Advanced usage of the SHCoeffs and SHGrid class interfaces

pyshtools defines three major classes that simplify access to the underlying SHTOOLS functions:

  • SHCoeffs: Spherical harmonic coefficients
  • SHGrid: Gridded data on the sphere
  • SHWindows: Multitaper windowing functions

The underlying data are stored in internal subclasses in different formats (such as kind = 'real' or 'complex' and grid = 'DH' or 'GLQ'). In this tutorial, we will demonstrate several aspects related to the SHCoeffs and SHGrid classes.

In [1]:
%matplotlib inline

import matplotlib.pyplot as plt
import numpy as np
import pyshtools as pysh
In [2]:
%config InlineBackend.figure_format = 'retina'  # if you are not using a retina display, comment this line

Plot a single spherical harmonic function

The spherical harmonic coefficient class SHCoeffs can be initialized directly from a numpy array that holds the spherical harmonic coefficient data. Spherical harmonic coefficients are stored as a numpy array of dimension (2, lmax+1, lmax+1), where the first column corresponds to the cosine [0] and sine [1] components, the second column corresponds to the spherical harmonic degree l, and the third column corresponds to the angular order m. We will first create a numpy array of coefficients that are equal to zero, with the exception of the l=5, m=2 harmonic.

In [3]:
lmax = 200
coeffs = np.zeros((2, lmax+1, lmax+1))
coeffs[0, 5, 2] = 1.

To initialize a new class instance, we make use of the constructor method from_array():

In [4]:
coeffs_l5m2 = pysh.SHCoeffs.from_array(coeffs)

When initializing a new class instance, the default is to assume that the input coefficients are 4$\pi$ normalized excluding the Condon-Shortley phase. This normalization convention can be overridden by setting the optional parameter normalization, which takes values of '4pi', 'ortho', 'schmidt', or 'unnorm', along with the parameter csphase, which can be 1 (to exclude the Condon-Shortley phase) or -1 (to include it). The SHCoeffs class contains many methods, and here we use plot_spectrum() to plot the power spectrum:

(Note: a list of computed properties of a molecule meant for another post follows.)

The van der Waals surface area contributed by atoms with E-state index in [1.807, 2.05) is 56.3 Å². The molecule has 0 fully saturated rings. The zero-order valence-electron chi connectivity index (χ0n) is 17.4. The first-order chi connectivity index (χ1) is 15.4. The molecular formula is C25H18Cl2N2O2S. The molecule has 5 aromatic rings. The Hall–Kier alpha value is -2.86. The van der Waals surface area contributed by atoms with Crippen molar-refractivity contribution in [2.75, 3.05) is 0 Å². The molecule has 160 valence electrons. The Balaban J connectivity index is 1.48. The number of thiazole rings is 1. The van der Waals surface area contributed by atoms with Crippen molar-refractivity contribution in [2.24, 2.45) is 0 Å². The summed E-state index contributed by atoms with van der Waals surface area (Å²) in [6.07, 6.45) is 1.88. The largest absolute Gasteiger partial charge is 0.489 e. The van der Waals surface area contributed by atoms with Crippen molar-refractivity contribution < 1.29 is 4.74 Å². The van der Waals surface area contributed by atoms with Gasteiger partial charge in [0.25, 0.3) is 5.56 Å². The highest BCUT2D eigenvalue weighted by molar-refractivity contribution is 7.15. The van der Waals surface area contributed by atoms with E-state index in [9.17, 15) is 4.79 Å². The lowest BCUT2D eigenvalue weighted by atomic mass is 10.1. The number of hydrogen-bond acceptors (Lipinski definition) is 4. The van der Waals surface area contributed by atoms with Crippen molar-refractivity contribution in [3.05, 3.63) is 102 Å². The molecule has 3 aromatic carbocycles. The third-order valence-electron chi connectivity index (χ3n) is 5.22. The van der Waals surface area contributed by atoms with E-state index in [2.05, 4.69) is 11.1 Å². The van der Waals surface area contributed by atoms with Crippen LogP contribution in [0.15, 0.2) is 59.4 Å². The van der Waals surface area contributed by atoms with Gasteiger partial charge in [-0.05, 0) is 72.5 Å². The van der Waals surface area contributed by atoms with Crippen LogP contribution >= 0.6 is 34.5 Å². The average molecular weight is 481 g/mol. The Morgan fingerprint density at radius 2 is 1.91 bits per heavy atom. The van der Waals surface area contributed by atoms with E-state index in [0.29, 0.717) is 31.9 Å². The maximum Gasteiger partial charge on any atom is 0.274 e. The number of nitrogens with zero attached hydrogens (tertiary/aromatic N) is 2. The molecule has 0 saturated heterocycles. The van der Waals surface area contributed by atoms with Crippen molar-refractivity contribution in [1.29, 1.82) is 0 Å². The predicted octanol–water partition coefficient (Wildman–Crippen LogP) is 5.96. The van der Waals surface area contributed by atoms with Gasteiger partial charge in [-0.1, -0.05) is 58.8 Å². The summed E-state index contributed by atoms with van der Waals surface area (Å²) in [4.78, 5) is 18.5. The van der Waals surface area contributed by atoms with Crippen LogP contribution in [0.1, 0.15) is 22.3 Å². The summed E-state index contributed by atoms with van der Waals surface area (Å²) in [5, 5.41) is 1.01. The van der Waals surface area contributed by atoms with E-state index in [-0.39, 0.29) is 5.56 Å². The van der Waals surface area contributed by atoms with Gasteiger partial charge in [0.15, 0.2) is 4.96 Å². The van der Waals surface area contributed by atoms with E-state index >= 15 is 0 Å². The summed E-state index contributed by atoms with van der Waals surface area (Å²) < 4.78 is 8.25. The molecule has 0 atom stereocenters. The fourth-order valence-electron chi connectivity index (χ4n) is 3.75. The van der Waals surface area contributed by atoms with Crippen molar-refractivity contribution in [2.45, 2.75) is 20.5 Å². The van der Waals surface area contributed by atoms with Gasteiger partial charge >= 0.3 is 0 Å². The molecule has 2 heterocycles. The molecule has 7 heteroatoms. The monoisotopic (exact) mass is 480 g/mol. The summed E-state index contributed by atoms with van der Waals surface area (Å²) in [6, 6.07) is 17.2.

In [5]:
fig, ax = coeffs_l5m2.plot_spectrum(xscale='log', yscale='lin', show=False)    # show=False is used to avoid a warning when plotting in inline mode

To plot the function that corresponds to the coefficients, we first need to expand it on a grid, which can be accomplished using the expand() method:

In [6]:
grid_l5m2 = coeffs_l5m2.expand(grid='DH2')

This returns a new SHGrid class instance. The resolution of the grid is determined automatically to correspond to the maximum degree of the spherical harmonic coefficients in order to ensure good sampling. The optional parameter grid can be 'DH2' for a Driscoll and Healy sampled grid with nlon = 2 * nlat, 'DH' for a Driscol and Healy sampled grid with nlon = nlat, or 'GLQ' for a grid used with the Gauss-Legendre quadrature expansion routines. Once the grid is created, it can be plotted using the built-in method plot().

In [7]:
fig, ax = grid_l5m2.plot(show=False)

Initialize with a random model

Another constructor for the SHCoeffs class is the from_random() method. It takes a power spectrum (power per degree l of the coefficients) and generates coefficients that are independent normal distributed random variables with the provided expected power spectrum. This corresponds to a stationary and isotropic random model on the surface of the sphere whose autocorrelation function is given by the spherical harmonic addition theorem.

We initialize coefficients here with a scale-free power spectrum that has equal band power beyond the scale length that defines the size of the largest model features. The particular property of this model is that it is invariant under zoom operations.

In [8]:
a = 20  # scale length
degrees = np.arange(lmax+1, dtype=np.float)
power = 1. / (1. + (degrees / a) ** 2) ** 0.5

coeffs_global = pysh.SHCoeffs.from_random(power)

fig, ax = coeffs_global.plot_spectrum(unit='per_dlogl', xscale='log', show=False)
fig2, ax2 = coeffs_global.expand(grid='DH2').plot(show=False)